As I continue my study of RubyOnRails using Build Your Own Ruby On Rails Web Applications by Patrick Lenz, I'm including expansions on certain topics that piqued my interest. First, here are a few useful links if you're reading the book too.
I learned a little bit more about how rake handles automatic migrations today. I suspected that like it's similarly named counterpart rake might determine which migrations to apply based on the last change date of the migration file. I was wrong.
I had created a new migration to add a column to one of my models. I ran rake and everything went without a hitch. Then, about two minutes later, I realized that I still needed to add one more column to that particular model. I didn't want to create another migration file for the second new column. "No problem," I reasoned. "I'll just add a new column to my latest migration file." I did this, ran rake, and nothing! As it turns out, rake doesn't care a bit about the time stamp on the migration file. What rake does keep track of is the last migration applied. It does this by looking at a table that rails inserts into your database. The name of the table is schema_info. The (only?) record in the table stores the number of the latest migration that was applied.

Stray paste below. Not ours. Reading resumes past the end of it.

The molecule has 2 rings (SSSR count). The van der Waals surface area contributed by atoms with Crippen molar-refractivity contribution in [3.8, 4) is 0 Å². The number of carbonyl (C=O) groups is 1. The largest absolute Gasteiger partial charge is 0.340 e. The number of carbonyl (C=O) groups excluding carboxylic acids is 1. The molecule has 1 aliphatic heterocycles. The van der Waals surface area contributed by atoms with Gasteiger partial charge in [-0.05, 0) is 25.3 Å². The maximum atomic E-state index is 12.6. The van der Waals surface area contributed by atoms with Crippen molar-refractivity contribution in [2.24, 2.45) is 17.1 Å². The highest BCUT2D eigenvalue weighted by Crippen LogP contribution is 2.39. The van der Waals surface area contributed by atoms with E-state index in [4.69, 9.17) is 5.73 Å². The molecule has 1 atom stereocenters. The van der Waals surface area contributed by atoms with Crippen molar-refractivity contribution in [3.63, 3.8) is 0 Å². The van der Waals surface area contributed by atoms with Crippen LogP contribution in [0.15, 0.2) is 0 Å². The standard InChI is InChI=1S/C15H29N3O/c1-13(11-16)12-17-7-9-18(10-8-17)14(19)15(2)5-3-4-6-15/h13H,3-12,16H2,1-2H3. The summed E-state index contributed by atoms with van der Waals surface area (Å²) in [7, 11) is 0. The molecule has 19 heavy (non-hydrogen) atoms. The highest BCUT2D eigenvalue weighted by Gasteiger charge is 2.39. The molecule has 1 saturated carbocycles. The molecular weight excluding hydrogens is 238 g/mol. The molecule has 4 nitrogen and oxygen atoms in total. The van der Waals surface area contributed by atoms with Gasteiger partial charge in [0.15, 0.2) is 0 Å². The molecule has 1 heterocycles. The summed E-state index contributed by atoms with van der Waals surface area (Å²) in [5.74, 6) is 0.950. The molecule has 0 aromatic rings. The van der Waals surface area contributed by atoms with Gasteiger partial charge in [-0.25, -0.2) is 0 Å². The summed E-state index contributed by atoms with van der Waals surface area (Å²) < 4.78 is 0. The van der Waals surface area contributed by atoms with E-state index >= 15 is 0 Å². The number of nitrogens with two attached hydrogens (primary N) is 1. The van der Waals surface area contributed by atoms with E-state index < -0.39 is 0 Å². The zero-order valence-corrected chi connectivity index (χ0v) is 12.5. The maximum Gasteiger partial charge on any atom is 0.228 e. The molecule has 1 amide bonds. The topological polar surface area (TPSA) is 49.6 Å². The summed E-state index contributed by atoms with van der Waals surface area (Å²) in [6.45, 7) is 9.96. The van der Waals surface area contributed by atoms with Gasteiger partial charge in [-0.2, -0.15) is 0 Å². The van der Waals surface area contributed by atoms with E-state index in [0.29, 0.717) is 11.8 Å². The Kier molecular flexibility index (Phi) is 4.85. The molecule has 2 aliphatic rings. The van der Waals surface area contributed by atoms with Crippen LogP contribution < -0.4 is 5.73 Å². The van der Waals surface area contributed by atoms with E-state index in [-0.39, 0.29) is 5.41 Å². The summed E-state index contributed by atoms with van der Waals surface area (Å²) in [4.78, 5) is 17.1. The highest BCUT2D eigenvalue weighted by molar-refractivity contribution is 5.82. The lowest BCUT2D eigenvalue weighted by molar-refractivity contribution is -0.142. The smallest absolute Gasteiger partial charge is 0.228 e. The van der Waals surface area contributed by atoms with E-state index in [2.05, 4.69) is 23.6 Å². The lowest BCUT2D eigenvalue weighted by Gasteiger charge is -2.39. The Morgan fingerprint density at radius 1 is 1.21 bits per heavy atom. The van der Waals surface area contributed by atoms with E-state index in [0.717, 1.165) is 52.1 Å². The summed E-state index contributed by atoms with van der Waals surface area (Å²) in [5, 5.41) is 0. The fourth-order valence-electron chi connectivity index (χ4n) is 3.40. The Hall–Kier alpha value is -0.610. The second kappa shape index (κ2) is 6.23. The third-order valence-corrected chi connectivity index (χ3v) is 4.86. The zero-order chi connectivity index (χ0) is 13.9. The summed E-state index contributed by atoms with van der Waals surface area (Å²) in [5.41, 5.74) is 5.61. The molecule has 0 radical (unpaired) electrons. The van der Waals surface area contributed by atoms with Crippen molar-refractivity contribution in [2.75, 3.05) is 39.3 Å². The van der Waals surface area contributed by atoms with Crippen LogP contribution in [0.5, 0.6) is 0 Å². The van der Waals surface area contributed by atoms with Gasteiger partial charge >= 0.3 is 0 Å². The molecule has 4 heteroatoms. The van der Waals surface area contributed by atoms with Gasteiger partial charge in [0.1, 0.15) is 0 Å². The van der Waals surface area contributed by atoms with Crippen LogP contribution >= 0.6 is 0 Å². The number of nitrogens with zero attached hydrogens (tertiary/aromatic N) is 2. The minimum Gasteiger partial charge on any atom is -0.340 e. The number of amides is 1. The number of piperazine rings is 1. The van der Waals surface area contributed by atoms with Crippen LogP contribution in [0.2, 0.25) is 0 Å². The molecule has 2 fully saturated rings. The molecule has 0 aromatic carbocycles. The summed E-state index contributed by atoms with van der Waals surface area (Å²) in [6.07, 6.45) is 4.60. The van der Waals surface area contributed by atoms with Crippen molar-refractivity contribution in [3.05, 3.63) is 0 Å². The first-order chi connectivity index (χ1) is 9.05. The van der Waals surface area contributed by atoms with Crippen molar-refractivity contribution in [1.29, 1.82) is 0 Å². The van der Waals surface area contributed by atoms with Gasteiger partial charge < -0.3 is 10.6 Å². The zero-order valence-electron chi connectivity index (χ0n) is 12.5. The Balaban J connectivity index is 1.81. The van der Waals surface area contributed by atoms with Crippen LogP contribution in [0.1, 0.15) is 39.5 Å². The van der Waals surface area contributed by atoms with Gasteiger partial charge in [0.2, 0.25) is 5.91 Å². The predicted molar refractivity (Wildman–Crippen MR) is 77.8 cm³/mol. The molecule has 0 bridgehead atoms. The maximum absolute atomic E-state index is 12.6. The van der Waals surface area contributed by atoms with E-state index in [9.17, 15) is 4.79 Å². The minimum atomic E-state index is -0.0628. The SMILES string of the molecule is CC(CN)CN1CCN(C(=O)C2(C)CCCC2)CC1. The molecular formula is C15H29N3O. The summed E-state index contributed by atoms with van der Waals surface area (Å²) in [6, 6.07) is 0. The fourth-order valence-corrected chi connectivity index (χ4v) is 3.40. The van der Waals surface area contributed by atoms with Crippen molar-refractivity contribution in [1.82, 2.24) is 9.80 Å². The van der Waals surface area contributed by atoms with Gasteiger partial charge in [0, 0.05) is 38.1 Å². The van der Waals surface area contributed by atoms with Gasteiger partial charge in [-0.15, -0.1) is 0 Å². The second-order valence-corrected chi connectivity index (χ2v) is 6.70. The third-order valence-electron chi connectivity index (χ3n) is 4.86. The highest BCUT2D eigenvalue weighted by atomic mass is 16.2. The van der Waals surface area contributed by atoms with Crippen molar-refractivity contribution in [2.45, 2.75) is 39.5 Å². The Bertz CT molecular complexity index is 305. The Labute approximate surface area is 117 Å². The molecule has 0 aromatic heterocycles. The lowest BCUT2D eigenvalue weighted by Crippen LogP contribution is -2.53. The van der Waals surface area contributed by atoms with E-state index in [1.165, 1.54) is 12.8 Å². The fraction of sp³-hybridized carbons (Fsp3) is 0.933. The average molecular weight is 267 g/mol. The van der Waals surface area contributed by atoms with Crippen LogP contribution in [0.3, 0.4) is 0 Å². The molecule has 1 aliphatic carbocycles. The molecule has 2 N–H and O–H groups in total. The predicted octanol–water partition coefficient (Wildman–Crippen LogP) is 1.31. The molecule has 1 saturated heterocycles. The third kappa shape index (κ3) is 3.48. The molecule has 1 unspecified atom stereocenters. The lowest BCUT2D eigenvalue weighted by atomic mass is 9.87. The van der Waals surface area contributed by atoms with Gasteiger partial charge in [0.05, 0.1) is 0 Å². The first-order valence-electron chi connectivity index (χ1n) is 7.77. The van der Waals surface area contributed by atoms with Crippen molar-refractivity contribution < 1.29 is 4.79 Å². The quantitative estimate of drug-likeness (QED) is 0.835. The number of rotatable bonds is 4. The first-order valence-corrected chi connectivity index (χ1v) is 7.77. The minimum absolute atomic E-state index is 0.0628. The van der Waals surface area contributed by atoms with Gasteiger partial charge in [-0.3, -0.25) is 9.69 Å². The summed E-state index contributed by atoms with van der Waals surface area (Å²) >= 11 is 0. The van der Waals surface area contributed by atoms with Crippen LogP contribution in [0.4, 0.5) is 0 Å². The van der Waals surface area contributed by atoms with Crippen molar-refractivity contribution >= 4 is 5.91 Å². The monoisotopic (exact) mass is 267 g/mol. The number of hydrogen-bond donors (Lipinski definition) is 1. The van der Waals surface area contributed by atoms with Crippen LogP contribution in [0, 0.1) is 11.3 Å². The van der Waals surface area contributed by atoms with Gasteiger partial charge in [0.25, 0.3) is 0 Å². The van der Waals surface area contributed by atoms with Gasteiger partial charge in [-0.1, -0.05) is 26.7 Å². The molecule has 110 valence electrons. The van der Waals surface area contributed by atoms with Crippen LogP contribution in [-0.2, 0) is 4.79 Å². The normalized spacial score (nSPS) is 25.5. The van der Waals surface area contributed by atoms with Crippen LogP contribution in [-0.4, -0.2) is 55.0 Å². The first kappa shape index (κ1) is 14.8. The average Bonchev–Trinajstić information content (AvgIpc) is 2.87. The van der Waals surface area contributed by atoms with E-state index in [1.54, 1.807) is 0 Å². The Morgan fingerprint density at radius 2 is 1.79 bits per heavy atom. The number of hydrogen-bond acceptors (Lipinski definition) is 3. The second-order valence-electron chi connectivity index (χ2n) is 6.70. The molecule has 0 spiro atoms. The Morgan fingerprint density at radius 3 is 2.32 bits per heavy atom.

So, I did what I probably should have done in the first place. I used:
|rake db:migrate VERSION 7|
to move back to the previous migration. When I did this, the affects of applying the current migration, (adding a new column), were undone. Then, I modified my migration file to add the second new column and ran
rake now saw that there was a migration ahead of the one being used and re-applied my new migration file.
Please add your questions and comments/corrections to the comments below! Thanks!